Can I be sued for helping an injured person?
Just because a person will not face criminal charges does not mean they are free to do as they please. Everyday citizens feel deterred to help others if it means risking financial losses. Having Good Samaritans protected from civil and criminal punishment makes sense.
Good Samaritan Laws are similar to other passed laws on the books. They can be open to interpretation. Thus, it is advisable when you decide to volunteer aid to an injured person that you continue to act reasonably.
Good Samaritans are excluded from damages as long as they did not behave in a grossly negligent or willfully reckless manner. Nebraska prescribes such protection by Neb. Rev. Stat. §25-21,186 (1961), “No person who renders emergency care at the scene of an accident or other emergency gratuitously, shall be held liable for any civil damages as a result of any act or omission by such person in rendering the emergency care or as a result of any act or failure to act to provide or arrange for medical treatment or care for the injured person.”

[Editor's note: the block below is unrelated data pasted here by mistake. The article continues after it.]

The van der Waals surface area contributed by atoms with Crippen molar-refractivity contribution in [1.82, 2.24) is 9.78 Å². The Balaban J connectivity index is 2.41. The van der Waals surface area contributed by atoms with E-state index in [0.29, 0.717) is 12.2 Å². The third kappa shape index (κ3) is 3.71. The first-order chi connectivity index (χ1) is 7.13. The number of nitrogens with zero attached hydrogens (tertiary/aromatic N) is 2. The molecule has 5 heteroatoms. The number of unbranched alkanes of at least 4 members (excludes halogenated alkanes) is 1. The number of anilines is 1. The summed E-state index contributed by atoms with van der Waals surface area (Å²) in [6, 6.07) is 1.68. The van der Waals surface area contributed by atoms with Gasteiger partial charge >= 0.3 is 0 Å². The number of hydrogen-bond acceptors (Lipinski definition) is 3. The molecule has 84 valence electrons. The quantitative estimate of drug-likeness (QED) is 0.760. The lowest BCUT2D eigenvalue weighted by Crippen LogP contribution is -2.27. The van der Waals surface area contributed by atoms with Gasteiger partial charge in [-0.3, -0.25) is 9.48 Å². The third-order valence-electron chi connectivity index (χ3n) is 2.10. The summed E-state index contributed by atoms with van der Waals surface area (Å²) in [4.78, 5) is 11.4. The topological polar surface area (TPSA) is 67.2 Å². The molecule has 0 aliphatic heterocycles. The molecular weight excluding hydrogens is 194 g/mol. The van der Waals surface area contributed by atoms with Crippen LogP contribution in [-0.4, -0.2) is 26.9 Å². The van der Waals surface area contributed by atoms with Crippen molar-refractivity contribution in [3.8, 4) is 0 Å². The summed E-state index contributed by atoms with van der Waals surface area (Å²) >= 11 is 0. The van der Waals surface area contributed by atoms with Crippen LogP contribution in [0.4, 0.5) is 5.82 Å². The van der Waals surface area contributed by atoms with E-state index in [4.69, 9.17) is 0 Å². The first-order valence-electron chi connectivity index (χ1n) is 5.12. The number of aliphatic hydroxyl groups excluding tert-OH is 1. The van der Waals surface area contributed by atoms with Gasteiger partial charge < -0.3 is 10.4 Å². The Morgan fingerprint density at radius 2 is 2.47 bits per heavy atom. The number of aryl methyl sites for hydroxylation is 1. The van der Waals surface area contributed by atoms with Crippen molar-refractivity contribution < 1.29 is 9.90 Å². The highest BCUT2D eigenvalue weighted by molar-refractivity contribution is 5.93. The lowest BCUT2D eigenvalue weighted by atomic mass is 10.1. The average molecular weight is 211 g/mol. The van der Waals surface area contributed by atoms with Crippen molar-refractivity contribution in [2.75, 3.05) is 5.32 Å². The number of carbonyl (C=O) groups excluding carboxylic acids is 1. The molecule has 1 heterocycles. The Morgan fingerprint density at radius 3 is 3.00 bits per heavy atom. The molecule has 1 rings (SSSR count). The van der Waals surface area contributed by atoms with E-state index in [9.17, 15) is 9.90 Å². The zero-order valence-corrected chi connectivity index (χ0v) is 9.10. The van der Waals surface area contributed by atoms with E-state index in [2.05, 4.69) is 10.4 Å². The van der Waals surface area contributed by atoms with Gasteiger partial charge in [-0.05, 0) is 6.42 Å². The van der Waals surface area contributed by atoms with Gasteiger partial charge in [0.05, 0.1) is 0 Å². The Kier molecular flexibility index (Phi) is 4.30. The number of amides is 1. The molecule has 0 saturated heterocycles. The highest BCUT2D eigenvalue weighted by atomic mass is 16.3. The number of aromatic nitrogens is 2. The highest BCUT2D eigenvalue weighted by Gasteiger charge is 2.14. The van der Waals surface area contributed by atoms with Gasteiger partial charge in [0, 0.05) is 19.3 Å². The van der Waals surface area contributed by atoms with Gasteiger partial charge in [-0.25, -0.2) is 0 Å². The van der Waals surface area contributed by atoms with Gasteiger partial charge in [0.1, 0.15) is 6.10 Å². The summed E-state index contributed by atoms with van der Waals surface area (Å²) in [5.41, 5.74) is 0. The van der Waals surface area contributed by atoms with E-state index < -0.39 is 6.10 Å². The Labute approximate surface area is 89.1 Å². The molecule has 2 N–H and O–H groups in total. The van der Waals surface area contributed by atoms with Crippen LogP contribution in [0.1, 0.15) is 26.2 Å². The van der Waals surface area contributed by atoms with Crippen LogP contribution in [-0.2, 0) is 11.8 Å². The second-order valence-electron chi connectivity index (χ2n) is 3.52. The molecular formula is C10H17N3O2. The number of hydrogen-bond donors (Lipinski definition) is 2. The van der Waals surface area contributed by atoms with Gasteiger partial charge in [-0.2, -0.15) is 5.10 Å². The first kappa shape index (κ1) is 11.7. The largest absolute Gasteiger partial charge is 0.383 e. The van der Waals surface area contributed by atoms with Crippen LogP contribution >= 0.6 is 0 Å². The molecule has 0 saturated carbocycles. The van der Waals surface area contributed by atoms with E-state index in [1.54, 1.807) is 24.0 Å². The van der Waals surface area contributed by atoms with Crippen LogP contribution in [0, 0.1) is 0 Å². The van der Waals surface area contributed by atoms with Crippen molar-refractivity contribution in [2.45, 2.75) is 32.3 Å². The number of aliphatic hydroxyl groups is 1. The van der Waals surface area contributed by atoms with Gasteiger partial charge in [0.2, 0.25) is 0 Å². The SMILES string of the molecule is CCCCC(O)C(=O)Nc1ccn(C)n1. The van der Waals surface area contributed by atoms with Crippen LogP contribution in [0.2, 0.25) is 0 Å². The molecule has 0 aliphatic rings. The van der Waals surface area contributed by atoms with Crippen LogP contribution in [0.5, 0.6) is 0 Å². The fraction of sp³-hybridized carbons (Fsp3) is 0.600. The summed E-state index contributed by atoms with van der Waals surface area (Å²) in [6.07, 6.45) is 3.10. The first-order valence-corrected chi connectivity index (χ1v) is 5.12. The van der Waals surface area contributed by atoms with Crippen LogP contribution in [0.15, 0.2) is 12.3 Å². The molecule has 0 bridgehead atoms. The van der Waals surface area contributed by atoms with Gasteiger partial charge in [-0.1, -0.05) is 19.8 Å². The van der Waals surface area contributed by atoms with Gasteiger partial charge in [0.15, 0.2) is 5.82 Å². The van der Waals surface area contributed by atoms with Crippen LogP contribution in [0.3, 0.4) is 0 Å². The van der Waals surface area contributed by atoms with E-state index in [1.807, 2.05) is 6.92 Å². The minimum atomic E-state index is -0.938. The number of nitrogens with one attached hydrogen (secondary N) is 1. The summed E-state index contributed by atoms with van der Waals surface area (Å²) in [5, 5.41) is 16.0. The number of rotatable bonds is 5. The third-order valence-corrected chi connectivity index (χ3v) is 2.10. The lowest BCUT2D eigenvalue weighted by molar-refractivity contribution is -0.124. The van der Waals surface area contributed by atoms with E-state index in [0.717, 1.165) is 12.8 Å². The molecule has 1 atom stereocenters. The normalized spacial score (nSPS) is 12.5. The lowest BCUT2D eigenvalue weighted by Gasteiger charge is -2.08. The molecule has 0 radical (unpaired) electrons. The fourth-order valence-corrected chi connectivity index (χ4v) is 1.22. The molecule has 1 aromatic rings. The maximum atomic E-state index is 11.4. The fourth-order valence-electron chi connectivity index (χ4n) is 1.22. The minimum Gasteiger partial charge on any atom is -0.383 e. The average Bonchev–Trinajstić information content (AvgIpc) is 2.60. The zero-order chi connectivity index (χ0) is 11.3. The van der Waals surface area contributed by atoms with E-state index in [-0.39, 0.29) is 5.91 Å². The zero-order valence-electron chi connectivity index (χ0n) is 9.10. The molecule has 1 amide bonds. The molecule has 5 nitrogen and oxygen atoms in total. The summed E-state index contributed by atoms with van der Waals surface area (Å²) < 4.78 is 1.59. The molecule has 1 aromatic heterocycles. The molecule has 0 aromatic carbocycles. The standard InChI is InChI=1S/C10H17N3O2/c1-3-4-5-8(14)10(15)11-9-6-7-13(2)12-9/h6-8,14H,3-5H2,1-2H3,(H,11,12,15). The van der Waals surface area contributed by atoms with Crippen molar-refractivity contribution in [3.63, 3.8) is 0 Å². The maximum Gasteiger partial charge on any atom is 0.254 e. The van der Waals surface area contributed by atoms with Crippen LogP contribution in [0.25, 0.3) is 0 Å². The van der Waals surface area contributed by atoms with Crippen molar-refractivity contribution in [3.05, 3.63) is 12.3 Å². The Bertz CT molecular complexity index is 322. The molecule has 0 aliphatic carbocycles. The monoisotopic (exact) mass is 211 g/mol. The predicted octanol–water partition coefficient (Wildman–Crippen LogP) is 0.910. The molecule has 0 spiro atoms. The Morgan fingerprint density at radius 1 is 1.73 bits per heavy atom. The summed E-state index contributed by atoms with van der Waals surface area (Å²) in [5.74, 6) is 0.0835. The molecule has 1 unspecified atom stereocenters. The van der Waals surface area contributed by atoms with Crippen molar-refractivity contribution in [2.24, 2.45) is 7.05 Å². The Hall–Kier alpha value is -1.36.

Volunteer emergency responders and fire department professionals are also covered. Nebraska law provides this protection with Neb. Rev.Stat. § 35-107 (Reissue 1998), “No member of a volunteer fire department or of a volunteer first-aid, rescue, or emergency squad which provides emergency public first-aid and rescue services shall be liable in any civil action to respond in damages as a result of his acts of commission or omission arising out of and in the course of his rendering in good faith any such services as such member but such immunity from liability shall not extend to the operation of any motor vehicle in connection with such services. Nothing in this section shall be deemed to grant any such immunity to any person causing damage by his willful or wanton act of commission or omission.”